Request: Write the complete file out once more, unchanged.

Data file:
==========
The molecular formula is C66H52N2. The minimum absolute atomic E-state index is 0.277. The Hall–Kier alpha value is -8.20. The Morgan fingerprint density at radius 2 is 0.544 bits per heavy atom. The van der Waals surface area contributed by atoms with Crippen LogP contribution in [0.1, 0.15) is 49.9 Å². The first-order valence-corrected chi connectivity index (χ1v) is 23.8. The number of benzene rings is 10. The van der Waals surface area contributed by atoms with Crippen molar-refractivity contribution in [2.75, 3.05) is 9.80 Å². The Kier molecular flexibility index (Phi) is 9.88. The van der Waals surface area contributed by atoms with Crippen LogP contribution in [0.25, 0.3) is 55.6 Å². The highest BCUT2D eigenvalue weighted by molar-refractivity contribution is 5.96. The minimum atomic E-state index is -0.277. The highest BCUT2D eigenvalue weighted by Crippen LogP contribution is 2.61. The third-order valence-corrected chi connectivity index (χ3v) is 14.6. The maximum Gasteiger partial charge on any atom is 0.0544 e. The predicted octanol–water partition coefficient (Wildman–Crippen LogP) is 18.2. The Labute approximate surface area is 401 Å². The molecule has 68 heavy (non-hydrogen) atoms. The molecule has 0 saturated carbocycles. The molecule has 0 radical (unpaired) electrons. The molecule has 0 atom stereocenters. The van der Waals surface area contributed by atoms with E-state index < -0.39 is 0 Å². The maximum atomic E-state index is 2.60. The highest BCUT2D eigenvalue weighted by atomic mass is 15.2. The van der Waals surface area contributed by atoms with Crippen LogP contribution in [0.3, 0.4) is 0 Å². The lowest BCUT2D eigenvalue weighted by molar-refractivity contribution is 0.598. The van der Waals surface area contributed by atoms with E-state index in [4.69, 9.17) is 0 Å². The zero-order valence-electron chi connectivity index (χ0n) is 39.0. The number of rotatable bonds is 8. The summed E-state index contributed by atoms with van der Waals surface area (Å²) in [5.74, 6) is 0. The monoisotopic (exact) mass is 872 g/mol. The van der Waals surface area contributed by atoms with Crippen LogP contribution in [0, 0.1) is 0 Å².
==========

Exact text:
The molecular formula is C66H52N2. The minimum absolute atomic E-state index is 0.277. The Hall–Kier alpha value is -8.20. The Morgan fingerprint density at radius 2 is 0.544 bits per heavy atom. The van der Waals surface area contributed by atoms with Crippen LogP contribution in [0.1, 0.15) is 49.9 Å². The first-order valence-corrected chi connectivity index (χ1v) is 23.8. The number of benzene rings is 10. The van der Waals surface area contributed by atoms with Crippen molar-refractivity contribution in [2.75, 3.05) is 9.80 Å². The Kier molecular flexibility index (Phi) is 9.88. The van der Waals surface area contributed by atoms with Crippen LogP contribution in [0.25, 0.3) is 55.6 Å². The highest BCUT2D eigenvalue weighted by molar-refractivity contribution is 5.96. The minimum atomic E-state index is -0.277. The highest BCUT2D eigenvalue weighted by Crippen LogP contribution is 2.61. The third-order valence-corrected chi connectivity index (χ3v) is 14.6. The maximum Gasteiger partial charge on any atom is 0.0544 e. The predicted octanol–water partition coefficient (Wildman–Crippen LogP) is 18.2. The Labute approximate surface area is 401 Å². The molecule has 68 heavy (non-hydrogen) atoms. The molecule has 0 saturated carbocycles. The molecule has 0 radical (unpaired) electrons. The molecule has 0 atom stereocenters. The van der Waals surface area contributed by atoms with E-state index < -0.39 is 0 Å². The maximum atomic E-state index is 2.60. The highest BCUT2D eigenvalue weighted by atomic mass is 15.2. The van der Waals surface area contributed by atoms with Crippen LogP contribution in [0.3, 0.4) is 0 Å². The lowest BCUT2D eigenvalue weighted by molar-refractivity contribution is 0.598. The van der Waals surface area contributed by atoms with E-state index in [4.69, 9.17) is 0 Å². The zero-order valence-electron chi connectivity index (χ0n) is 39.0. The number of rotatable bonds is 8. The summed E-state index contributed by atoms with van der Waals surface area (Å²) in [5.74, 6) is 0. The monoisotopic (exact) mass is 872 g/mol. The van der Waals surface area contributed by atoms with Crippen LogP contribution in [0, 0.1) is 0 Å².